The film isn’t bad, but it is dull, with practically no redeeming features.

That it gets 7.9 on imdb either shows that I’m misjudging its supposed brilliance, or it’s getting a blindly patriotic American and or Spielbergian vote.

Avoid.

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Django Unchained Review (or ‘The Video Nasty Version of Song of the South’)

January 23, 2013

Back in my Argo review I complained about cinema start times are always way off.

Well I’ve learned from it, and yesterday decided to turn up to the 4:45 showing of Django Unchained at 5:20, and though the girl selling me the ticket said “Oh, that film started ages ago“, when I went in, the film title card was just showing up on the screen.

It’s ridiculous.

What’s even more ridiculous is that Cineworld offer a service now where Unlimited Card holders can reserve tickets for collection, but must turn up 15 minutes before the advertised start time.

So had I done that, I’d have been sitting in the cinema for 50 minutes before the film actually began, and then had to sit through a film that lasted for almost three hours.

Madness.

But anyway, at least I’ve got utility out of my unlimited card this month.

As to the film itself…

What’s It About?

This is like two films rolled into one.

The first half is an all guns blazing, over the top Western – going at 100 miles an hour – about a bounty hunter who has taken on a black slave Django_Unchained_Poster(Django) that can help him identify his next target.

The second half of the film is a much slower burning piece, with the two men looking to rescue Django’s wife, who is a slave of one of the owner of one of the most brutal plantation owners in the Deep South.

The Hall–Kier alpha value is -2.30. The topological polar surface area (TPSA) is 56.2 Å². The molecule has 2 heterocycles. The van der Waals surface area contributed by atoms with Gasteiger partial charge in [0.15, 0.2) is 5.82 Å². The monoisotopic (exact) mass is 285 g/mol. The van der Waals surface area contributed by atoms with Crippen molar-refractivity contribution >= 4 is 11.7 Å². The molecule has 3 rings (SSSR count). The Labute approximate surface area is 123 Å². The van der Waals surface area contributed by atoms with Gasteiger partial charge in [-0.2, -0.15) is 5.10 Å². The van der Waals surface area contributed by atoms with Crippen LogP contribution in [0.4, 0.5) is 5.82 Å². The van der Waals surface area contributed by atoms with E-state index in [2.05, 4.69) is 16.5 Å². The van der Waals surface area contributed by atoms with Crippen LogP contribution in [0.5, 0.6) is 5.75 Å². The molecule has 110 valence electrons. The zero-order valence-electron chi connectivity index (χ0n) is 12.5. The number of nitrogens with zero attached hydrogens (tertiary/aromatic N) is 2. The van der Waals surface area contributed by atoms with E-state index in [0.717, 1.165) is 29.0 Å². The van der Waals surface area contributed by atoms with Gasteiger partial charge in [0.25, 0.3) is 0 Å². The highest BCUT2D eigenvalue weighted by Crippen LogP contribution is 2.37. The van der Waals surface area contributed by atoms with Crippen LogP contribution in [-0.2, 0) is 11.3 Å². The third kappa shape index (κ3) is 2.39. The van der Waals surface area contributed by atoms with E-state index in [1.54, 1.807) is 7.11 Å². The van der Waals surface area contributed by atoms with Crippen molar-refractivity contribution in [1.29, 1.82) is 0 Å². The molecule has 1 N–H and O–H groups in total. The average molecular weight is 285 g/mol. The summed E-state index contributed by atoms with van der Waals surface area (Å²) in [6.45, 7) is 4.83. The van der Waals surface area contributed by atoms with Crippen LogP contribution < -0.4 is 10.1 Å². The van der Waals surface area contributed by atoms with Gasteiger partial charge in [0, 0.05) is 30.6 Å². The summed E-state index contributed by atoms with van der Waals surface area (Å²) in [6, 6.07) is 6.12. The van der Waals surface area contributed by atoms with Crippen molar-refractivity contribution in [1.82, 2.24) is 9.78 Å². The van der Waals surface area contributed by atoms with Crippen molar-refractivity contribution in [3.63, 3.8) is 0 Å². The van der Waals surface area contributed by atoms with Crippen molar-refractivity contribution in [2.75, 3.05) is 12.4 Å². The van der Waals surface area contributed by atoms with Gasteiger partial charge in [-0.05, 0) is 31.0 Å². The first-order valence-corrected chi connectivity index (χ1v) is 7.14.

Thoughts – A Film of Two Halves

This is a film that starts off strong. It looks good, it has a suitable amount of gore from the explosive gun shots and it has plenty of moments that are genuinely funny.

Indeed, the first half of this film is exactly what I expected from a Tarantino effort going in.

But then it slowed down, almost to a crawl.

I understand why that is; the first part was merely the setup to the main storyline, where Django and Dr. King Schultz had to play the long game to buy back Django’s wife. The idea behind it was that they would pretend to be interested in purchasing black slaves for fights to the death for a massive price, and then make a far smaller offer – the only genuine offer on the table – for the woman.

And while that’s fine, the change of gear from the in your face violence to an over the top examination of race relations from that era – a sort of video nasty version of Song of the South – was so stark that it made that second hour of the film difficult to truly embrace.

That’s not to say it was bad, because it wasn’t – both Leonardo di Caprio and Samuel L. Jackson were enjoyable to watch, even if they were playing their parts like cartoon characters – but it slowed it down too much for my liking.

Towards the end things heated up again, with mindless, comical violence the order of the day. Some people might say it was too brutal, but it was so over the top it was more amusing than distressing.

For me though, it could have lost a good half an hour in the middle, and I’d have enjoyed it far more.

Random Observations

  • Now obviously, using a racist term like “N*gger” in 21st century society is wrong, and rightly so. Even when not using it offensively, like writing a review like this, it still feels wrong to the extent that I feel as though I should censor it. But because of the context of the film and the time it was set in, that word got used a lot. A lot. Now I don’t have a problem with it, but I can’t help but think it was overused to almost childish levels. It was as if the writer knew it was fair game to use it, and thus wanted to get it in there as much as possible. It seemed like he was almost wanting to shock with it, and even someone like me, who doesn’t really get offended by words, noticed it.